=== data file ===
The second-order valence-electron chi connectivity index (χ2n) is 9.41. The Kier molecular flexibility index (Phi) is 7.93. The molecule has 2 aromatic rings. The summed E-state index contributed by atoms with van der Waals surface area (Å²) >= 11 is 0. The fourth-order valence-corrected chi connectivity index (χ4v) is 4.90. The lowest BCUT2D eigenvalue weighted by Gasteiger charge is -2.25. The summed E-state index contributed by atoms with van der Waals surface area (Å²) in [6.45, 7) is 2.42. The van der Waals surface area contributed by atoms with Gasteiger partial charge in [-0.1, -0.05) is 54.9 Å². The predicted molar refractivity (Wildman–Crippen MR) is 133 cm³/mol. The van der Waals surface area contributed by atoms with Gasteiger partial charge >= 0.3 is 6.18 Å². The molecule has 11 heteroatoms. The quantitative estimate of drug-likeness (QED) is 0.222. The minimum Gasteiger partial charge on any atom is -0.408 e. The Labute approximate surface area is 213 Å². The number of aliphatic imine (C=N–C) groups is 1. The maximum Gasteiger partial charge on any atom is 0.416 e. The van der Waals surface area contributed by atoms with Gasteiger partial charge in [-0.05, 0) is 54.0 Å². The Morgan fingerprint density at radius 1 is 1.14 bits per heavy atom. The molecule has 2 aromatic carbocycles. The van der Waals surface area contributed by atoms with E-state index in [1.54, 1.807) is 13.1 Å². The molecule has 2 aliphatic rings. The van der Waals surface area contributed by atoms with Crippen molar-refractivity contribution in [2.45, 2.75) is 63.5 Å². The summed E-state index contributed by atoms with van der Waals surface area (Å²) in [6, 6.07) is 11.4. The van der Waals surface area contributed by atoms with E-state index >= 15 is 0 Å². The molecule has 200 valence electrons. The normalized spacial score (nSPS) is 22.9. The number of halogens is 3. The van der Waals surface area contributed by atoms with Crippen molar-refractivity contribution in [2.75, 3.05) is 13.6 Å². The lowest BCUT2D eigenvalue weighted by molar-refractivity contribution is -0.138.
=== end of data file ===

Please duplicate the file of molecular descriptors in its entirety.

The second-order valence-electron chi connectivity index (χ2n) is 9.41. The Kier molecular flexibility index (Phi) is 7.93. The molecule has 2 aromatic rings. The summed E-state index contributed by atoms with van der Waals surface area (Å²) >= 11 is 0. The fourth-order valence-corrected chi connectivity index (χ4v) is 4.90. The lowest BCUT2D eigenvalue weighted by Gasteiger charge is -2.25. The summed E-state index contributed by atoms with van der Waals surface area (Å²) in [6.45, 7) is 2.42. The van der Waals surface area contributed by atoms with Gasteiger partial charge in [-0.1, -0.05) is 54.9 Å². The predicted molar refractivity (Wildman–Crippen MR) is 133 cm³/mol. The van der Waals surface area contributed by atoms with Gasteiger partial charge >= 0.3 is 6.18 Å². The molecule has 11 heteroatoms. The quantitative estimate of drug-likeness (QED) is 0.222. The minimum Gasteiger partial charge on any atom is -0.408 e. The Labute approximate surface area is 213 Å². The number of aliphatic imine (C=N–C) groups is 1. The maximum Gasteiger partial charge on any atom is 0.416 e. The van der Waals surface area contributed by atoms with Gasteiger partial charge in [-0.05, 0) is 54.0 Å². The Morgan fingerprint density at radius 1 is 1.14 bits per heavy atom. The molecule has 2 aromatic carbocycles. The van der Waals surface area contributed by atoms with E-state index in [1.54, 1.807) is 13.1 Å². The molecule has 2 aliphatic rings. The van der Waals surface area contributed by atoms with Crippen molar-refractivity contribution in [2.45, 2.75) is 63.5 Å². The summed E-state index contributed by atoms with van der Waals surface area (Å²) in [6, 6.07) is 11.4. The van der Waals surface area contributed by atoms with E-state index >= 15 is 0 Å². The molecule has 200 valence electrons. The normalized spacial score (nSPS) is 22.9. The number of halogens is 3. The van der Waals surface area contributed by atoms with Crippen molar-refractivity contribution in [2.75, 3.05) is 13.6 Å². The lowest BCUT2D eigenvalue weighted by molar-refractivity contribution is -0.138.